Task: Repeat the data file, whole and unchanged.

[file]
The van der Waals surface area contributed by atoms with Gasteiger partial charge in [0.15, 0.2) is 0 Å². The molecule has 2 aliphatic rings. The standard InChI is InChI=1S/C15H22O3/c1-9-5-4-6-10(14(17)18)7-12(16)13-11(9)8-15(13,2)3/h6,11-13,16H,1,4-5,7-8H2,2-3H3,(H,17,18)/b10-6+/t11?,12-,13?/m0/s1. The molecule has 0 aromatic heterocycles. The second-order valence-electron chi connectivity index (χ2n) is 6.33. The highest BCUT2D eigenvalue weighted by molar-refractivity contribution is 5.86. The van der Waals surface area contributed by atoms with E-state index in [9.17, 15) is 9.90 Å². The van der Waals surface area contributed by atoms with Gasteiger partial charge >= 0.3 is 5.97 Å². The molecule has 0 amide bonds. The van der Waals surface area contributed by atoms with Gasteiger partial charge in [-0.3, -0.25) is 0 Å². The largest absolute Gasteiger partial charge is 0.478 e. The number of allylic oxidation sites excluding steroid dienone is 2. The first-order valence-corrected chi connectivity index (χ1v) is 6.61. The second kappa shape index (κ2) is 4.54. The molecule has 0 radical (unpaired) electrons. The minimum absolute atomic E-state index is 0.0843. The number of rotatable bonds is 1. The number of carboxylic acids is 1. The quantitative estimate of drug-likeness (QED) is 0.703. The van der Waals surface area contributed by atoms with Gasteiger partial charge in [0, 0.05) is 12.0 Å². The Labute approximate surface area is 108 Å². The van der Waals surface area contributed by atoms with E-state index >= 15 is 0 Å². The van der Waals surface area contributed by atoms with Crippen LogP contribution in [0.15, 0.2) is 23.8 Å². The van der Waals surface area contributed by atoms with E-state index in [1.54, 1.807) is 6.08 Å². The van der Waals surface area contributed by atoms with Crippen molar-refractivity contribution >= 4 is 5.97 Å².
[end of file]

The van der Waals surface area contributed by atoms with Gasteiger partial charge in [0.15, 0.2) is 0 Å². The molecule has 2 aliphatic rings. The standard InChI is InChI=1S/C15H22O3/c1-9-5-4-6-10(14(17)18)7-12(16)13-11(9)8-15(13,2)3/h6,11-13,16H,1,4-5,7-8H2,2-3H3,(H,17,18)/b10-6+/t11?,12-,13?/m0/s1. The molecule has 0 aromatic heterocycles. The second-order valence-electron chi connectivity index (χ2n) is 6.33. The highest BCUT2D eigenvalue weighted by molar-refractivity contribution is 5.86. The van der Waals surface area contributed by atoms with E-state index in [9.17, 15) is 9.90 Å². The van der Waals surface area contributed by atoms with Gasteiger partial charge >= 0.3 is 5.97 Å². The molecule has 0 amide bonds. The van der Waals surface area contributed by atoms with Gasteiger partial charge in [-0.3, -0.25) is 0 Å². The largest absolute Gasteiger partial charge is 0.478 e. The number of allylic oxidation sites excluding steroid dienone is 2. The first-order valence-corrected chi connectivity index (χ1v) is 6.61. The second kappa shape index (κ2) is 4.54. The molecule has 0 radical (unpaired) electrons. The minimum absolute atomic E-state index is 0.0843. The number of rotatable bonds is 1. The number of carboxylic acids is 1. The quantitative estimate of drug-likeness (QED) is 0.703. The van der Waals surface area contributed by atoms with Gasteiger partial charge in [0, 0.05) is 12.0 Å². The Labute approximate surface area is 108 Å². The van der Waals surface area contributed by atoms with E-state index >= 15 is 0 Å². The van der Waals surface area contributed by atoms with Crippen LogP contribution in [0.15, 0.2) is 23.8 Å². The van der Waals surface area contributed by atoms with E-state index in [1.54, 1.807) is 6.08 Å². The van der Waals surface area contributed by atoms with Crippen molar-refractivity contribution >= 4 is 5.97 Å².